Back in the day to be in the arts was a risky career choice. Hence the term “starving artist”. I was told this when I was a kid but it was like holding up a red cape at a bull. So I chose a career in music. I began my professional career at age 15 when local musicians had a problem finding available drummers for their weekend gigs. This even required getting an approval from the national offices of the American Federation of Musicians.
I stayed with this as principal career still playing regular gigs, often 5 or 6 nights a week until early 1989. That’s when I got too busy with my second career of computer programming. The new career provided stable and good income and I thought I had it made for life but that turned out not to be true but will be the subject of my next blog post.
These days I hear a lot about the “democratization of the arts”. This has become possible through things like YouTube where anyone can make a video and post it to PC based recording studios that rival the professional ones I recorded at 40 years ago. The documentary PressPausePlay deals with how this phenomena floods the market and makes it difficult to “stand out”. People armed with consumer camcorders and Digital SLRs now make feature films. They often use the “literary conceit” that a principal character got a camcorder for their birthday and has been a pest videoing everything including an adventure where everyone was lost or killed. This allows for low budget and amateur looking footage. Some of these films are very entertaining and often more so than ones produced professionally for millions of dollars.
I’m glad to see this happening and like some in my generation I attempted to make films using the family 8mm camera. This went to a sideline when I put effort into writing and performing music instead. In the late 1970s I did acquire a used Bauer Super8 camera for $25 and later a Chinon sound project which I was going to dub the soundtrack too. I still have some of the Super8 small films from that time.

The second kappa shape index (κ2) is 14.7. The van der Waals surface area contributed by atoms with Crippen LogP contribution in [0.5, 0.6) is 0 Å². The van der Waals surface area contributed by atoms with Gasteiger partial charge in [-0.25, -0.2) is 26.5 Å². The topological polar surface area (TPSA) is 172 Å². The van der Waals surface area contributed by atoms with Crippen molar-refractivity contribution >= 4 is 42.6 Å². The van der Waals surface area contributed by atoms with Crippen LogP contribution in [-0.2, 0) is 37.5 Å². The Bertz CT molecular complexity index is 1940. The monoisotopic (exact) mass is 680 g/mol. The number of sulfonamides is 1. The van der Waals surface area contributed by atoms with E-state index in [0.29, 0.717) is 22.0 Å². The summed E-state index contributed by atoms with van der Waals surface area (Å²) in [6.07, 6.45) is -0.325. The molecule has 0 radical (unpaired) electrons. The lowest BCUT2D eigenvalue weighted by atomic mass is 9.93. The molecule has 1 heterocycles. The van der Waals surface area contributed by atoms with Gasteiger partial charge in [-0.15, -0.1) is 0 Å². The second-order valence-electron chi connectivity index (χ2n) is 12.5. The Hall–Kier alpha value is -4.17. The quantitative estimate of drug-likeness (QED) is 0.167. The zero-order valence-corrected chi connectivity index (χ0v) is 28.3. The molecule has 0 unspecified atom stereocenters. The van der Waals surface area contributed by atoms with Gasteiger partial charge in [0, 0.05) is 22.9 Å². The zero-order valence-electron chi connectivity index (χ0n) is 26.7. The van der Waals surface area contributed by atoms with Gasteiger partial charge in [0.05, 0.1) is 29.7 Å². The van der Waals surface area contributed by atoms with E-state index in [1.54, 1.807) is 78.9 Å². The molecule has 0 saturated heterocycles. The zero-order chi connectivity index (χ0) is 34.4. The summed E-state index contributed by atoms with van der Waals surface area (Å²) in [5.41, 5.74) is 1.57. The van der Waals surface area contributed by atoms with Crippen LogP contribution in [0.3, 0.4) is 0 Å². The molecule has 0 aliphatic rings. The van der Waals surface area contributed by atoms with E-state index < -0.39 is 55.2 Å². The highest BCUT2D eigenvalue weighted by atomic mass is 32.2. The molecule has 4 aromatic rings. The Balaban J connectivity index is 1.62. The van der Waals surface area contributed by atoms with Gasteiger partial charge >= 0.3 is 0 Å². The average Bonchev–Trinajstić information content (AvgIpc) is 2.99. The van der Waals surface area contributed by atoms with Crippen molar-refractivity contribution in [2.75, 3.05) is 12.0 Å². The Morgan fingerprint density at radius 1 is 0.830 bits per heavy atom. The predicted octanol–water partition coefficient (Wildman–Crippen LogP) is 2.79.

But this all went to the sidelines until around 1991 when I acquired my first camcorder a Canon A1 Digital. Again it was mainly used for family and company parties. Most of my “movie” production was limited to 2D animation. In 2003 I bought my first HD camcorder the JVC GR-HD1. These days you can buy a better camcorder (well the JVC did have an excellent lens but looked like 16mm film) for under $100. And these days I do have some videos on YouTube under another “stage name.” Most of these have been done with 3D animation software such as Reallusion’s iClone.
Point is I’ve been able to see first hand the “democratization of the arts” and how the market is flooded. Indeed I’ve had exchanges on forums with old professionals crying about how hard it is to make a living nowadays. They too were used to time like when local musicians needed someone to fill an empty chair as players were few and far between.
Interesting how times change.